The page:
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A gang-rape victim has been denied more than half her victim-of-crime compensation because the law was changed retrospectively during the six years it took to process her claim.
Katrina Keshishian, who was raped by three men at Windsor in Sydney’s outer-west in 2008, has told her harrowing story to 7.30 in the hope that the New South Wales Government might reassess her case.
Ms Keshishian, then 20, was out with her family at her local Leagues Club at St Mary’s when she decided to stay on and have a drink and a flutter on the pokies after her parents left. She was approached by a young man.
“He seemed like a really nice guy, we started talking, we had a lot in common at the time, so I had no reason to be in fear of the man,” she said.
“I was having a good time.”
The man suggested that they go out to a nightclub to go dancing and she agreed. He brought two friends along for the ride.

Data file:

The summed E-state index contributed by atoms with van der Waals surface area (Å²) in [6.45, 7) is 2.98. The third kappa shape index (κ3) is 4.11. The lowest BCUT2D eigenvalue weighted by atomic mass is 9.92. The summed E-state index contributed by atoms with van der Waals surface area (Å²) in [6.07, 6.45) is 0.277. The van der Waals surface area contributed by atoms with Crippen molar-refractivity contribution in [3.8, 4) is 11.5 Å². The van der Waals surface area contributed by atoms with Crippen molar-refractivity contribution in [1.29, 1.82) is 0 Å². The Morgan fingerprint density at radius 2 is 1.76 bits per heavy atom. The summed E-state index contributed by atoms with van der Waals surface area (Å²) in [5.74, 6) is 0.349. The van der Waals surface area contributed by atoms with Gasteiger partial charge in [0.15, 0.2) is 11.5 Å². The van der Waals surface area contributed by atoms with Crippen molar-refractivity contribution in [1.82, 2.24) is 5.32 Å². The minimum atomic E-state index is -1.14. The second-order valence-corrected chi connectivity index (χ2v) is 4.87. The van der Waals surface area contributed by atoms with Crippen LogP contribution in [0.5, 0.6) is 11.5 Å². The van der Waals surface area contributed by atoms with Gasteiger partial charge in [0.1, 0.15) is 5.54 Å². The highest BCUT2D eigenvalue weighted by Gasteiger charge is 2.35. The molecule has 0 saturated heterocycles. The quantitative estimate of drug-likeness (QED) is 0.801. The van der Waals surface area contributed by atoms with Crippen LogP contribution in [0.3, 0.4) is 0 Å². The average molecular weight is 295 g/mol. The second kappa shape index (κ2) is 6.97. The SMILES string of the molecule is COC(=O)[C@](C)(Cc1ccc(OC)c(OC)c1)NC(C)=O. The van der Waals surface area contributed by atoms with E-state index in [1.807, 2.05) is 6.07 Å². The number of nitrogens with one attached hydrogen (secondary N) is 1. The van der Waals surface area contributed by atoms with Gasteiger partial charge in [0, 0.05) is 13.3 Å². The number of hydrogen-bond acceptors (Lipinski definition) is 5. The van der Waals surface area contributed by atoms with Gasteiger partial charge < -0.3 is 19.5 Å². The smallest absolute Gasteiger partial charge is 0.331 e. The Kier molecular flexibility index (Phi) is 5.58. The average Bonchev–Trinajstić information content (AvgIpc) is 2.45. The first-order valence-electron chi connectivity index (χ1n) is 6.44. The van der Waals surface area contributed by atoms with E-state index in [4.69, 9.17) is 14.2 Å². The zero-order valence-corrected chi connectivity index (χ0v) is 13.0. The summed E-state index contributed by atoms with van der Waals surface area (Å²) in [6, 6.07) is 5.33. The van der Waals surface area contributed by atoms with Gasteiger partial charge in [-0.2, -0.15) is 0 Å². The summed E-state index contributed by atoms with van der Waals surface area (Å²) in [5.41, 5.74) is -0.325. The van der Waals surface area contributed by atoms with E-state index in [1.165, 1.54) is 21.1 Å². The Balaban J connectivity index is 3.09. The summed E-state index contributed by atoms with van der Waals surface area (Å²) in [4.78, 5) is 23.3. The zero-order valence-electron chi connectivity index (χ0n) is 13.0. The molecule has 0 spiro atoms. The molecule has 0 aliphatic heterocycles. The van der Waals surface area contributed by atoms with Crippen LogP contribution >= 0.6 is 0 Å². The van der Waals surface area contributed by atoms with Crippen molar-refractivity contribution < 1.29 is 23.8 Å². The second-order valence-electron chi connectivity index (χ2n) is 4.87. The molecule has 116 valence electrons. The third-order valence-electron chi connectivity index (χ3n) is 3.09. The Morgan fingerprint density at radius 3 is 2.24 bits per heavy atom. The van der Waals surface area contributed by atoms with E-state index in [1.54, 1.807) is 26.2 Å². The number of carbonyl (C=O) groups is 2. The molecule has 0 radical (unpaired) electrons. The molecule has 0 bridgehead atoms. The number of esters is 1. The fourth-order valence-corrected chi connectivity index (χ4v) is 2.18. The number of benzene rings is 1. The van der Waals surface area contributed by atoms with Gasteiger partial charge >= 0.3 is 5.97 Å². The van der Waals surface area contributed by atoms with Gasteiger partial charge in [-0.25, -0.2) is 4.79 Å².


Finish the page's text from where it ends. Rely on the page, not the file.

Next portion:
Ms Keshishian said she started to feel nervous as the car drove 20 kilometres to Windsor down dark roads, but she suppressed her gut instinct.
Instead of the nightclub, the men took her to the riverbank at Windsor. It was dark and deserted, but they said they just wanted to hang out and have a few beers before going dancing.
One thing led to another and Katrina went off with the first man she had met at the Leagues Club. They had consensual sex.
“And after we finished, I opened my eyes and his friends were standing behind him and he turned around to his friends and said, ‘Sharing’s caring, get down here’,” she said.
“That’s when the other two took turns at raping me,” a sobbing Ms Keshishian told 7.30.
“They just had sex with me. It was horrible.”
The men then took Ms Keshishian back to St Mary’s, where they dumped her at a petrol station.
She went inside, crying and covered with mud and told the attendant about the rape. They called the police immediately, who took her to hospital for a rape examination.
Government slashed compensation available to crime victims
Two of the men, who had prior criminal convictions, were charged with rape and were held on remand.